FIRSTLY, a belated Happy Chinese New Year!
If you’re a parent who celebrated Chinese New Year and your children have received angpows (red packets), how about using the situation as a financial learning opportunity for them? Interested? Read on.
First, organise a family session of counting your children’s angpows. Open each angpow one by one and encourage your children to count them. If counting is done together as a family, it can be fun! Your children can practice their math addition skills whilst you can quietly guess who is the most generous relative!
Secondly, ask each child to separate their angpow into three separate piles of equal value (now, they’re practising division). Then tell them one pile can be used for them to buy something for themselves, but the other two piles will go towards their savings (the number of piles can be adjusted depending on the amount you think they can spend on themselves).
Now is a good juncture to explain the concept of savings to your children. It’s money that we put aside to buy something more important, like a house or an education. We can also explain that we save money for emergencies too. And because savings are important, we allocated two piles to it.
Going together to the ATM is another learning opportunity. Show them how to deposit their savings money, the ATM deposit receipt, and the balance of their savings account before and after the deposit. Now they know that the ATM does not operate in one (outward) direction only!
Whether you leave the money in your children’s savings bank account or make it work harder is the next question. I would encourage you to explore an additional option for a portion of your children’s savings. Until very recently, savings accounts generated very low interest rates that did not keep up with inflation. So, on their behalf, we need to invest their savings.
I would recommend robo-adviser apps (formally called Digital Investment Management apps) for their simplicity in demonstrating the concept of investment to your children. There are currently eight robo-adviser apps licensed by the Securities Commission Malaysia (SC).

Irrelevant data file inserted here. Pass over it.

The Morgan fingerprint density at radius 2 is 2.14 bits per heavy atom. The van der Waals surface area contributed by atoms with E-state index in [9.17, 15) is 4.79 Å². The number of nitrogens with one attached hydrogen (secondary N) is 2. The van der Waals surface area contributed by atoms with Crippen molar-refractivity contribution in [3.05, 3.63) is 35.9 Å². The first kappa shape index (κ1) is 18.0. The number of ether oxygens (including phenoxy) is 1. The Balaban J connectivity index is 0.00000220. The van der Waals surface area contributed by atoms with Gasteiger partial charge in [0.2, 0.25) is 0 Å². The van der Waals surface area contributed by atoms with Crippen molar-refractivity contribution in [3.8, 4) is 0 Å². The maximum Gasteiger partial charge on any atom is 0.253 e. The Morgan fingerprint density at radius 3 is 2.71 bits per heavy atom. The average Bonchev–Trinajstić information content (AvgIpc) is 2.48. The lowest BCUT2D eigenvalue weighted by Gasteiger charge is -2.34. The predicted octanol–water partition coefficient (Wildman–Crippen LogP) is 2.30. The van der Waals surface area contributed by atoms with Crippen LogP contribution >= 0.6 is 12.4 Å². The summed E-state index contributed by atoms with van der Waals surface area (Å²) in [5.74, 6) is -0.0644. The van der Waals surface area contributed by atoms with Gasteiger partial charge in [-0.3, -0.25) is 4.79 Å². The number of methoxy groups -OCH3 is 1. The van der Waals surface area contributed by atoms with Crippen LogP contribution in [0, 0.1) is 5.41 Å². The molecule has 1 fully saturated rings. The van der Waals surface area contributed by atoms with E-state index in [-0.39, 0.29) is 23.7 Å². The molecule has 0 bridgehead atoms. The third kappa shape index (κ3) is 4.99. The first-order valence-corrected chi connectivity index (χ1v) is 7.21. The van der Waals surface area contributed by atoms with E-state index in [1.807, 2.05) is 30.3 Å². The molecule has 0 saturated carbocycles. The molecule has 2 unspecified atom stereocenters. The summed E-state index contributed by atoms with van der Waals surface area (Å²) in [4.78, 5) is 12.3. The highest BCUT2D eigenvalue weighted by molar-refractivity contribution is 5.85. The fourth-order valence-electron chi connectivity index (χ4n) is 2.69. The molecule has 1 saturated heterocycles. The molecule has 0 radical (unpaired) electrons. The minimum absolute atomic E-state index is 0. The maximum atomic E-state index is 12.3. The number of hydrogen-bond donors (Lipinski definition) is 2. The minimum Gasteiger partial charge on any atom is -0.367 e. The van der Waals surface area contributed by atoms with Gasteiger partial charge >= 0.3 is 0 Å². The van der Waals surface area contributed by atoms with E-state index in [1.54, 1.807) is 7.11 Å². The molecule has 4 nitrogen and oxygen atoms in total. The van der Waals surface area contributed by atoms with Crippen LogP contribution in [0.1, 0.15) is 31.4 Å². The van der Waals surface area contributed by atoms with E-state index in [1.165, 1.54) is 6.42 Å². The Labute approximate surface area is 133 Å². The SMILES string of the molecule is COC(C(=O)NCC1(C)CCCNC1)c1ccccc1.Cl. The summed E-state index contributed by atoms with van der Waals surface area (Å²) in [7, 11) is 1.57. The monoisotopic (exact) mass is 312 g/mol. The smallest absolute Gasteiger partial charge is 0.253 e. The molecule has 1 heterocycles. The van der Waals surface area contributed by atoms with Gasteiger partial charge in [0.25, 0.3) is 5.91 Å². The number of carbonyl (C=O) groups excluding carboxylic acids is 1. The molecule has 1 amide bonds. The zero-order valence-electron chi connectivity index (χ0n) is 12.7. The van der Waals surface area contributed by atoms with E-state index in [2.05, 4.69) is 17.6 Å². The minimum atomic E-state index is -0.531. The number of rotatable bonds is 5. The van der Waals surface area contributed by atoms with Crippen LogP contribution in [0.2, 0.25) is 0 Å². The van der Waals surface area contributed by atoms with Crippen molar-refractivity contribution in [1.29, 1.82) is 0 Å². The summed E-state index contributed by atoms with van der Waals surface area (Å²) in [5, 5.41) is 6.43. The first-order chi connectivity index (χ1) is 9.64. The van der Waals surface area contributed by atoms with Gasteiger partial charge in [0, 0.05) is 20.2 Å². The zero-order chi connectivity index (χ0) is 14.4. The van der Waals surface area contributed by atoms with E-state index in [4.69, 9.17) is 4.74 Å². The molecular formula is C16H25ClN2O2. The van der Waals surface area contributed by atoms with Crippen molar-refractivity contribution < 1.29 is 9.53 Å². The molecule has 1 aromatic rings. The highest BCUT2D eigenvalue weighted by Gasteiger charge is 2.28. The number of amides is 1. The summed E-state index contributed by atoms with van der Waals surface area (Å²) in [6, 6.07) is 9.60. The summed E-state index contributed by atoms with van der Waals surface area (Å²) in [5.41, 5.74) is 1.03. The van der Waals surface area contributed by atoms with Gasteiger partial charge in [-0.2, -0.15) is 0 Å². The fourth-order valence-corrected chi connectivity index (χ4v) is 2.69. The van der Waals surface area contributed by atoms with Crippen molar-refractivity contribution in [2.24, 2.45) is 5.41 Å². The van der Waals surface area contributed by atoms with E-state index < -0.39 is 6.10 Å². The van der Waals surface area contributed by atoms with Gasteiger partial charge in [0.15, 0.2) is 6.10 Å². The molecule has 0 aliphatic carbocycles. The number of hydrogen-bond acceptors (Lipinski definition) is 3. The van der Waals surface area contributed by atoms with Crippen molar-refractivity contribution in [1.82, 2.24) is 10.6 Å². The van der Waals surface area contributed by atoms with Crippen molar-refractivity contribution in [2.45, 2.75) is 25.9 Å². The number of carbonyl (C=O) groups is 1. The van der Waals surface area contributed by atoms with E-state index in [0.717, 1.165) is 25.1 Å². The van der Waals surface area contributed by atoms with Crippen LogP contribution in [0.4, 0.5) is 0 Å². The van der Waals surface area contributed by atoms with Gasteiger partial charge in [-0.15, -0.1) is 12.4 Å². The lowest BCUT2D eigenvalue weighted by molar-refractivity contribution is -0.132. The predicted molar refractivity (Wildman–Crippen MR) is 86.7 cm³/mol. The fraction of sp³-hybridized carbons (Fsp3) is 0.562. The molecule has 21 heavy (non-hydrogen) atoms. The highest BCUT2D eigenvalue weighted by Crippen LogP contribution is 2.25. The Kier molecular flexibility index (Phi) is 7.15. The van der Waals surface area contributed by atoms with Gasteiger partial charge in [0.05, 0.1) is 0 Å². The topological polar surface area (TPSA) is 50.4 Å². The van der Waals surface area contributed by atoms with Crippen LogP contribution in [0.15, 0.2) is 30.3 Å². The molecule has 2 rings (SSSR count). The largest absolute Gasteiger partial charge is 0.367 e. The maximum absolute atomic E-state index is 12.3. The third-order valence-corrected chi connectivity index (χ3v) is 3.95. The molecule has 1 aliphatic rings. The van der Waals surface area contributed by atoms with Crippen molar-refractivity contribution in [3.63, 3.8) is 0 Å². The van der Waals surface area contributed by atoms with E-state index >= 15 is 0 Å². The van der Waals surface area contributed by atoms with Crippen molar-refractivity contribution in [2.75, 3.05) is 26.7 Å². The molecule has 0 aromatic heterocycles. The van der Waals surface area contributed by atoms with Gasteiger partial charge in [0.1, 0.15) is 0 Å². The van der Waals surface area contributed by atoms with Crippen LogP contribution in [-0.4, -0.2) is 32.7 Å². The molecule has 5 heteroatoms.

I would choose one with a good track record, and which gives you the ability to create separate portfolios which you can label with your individual child’s name
Create the portfolio on the app together with your children. Name the portfolio with your individual child’s name, so that they feel a sense of ownership over it. Unless you or your child needs their savings in the near future, choose the most aggressive portfolio (their investment time horizon is long, so an aggressive equity heavy portfolio is fine).
Check the portfolio together with your children every few weeks. If your children are teenagers, take the opportunity to explain about stock markets and explain the ups and downs of their portfolio.
When your children see how calm you are during the downs, you are teaching her not to fear markets, but to learn how to navigate them (if you need help with any explanation, just check out the market summaries published by the robo-advisers). By being a financial coach to your child, you have to brush up on your own financial literacy too, and that’s not a bad side benefit.
Oh yes, what about the spending pile? An angpow is a gift after all, and whoever gave your children an angpow will want them to be happy. Encourage your children to think hard about what they would truly value and help them weigh their options.
Do not send your child to the shopping mall the next day without a shopping objective; they will be likely to buy something on impulse which they would tire of very quickly.
With these practices, you’re on your way to raise financially confident children.
Here’s wishing you a productive Year of the Rabbit and may you and your family be blessed with abundance of wealth and health in 2023! — Jan 29, 2023
Malek Ali, founder of Fi Life (www.fi.life) and BFM 89.9, and a CFPTM professional. He is also a CFP professional and a certified member of the Financial Planning Association of Malaysia (FPAM) as well. (Malek’s children receive both angpows and duit raya, so he gets to organise family counting sessions twice a year!).
The views expressed are solely of the author and do not necessarily reflect those of Focus Malaysia.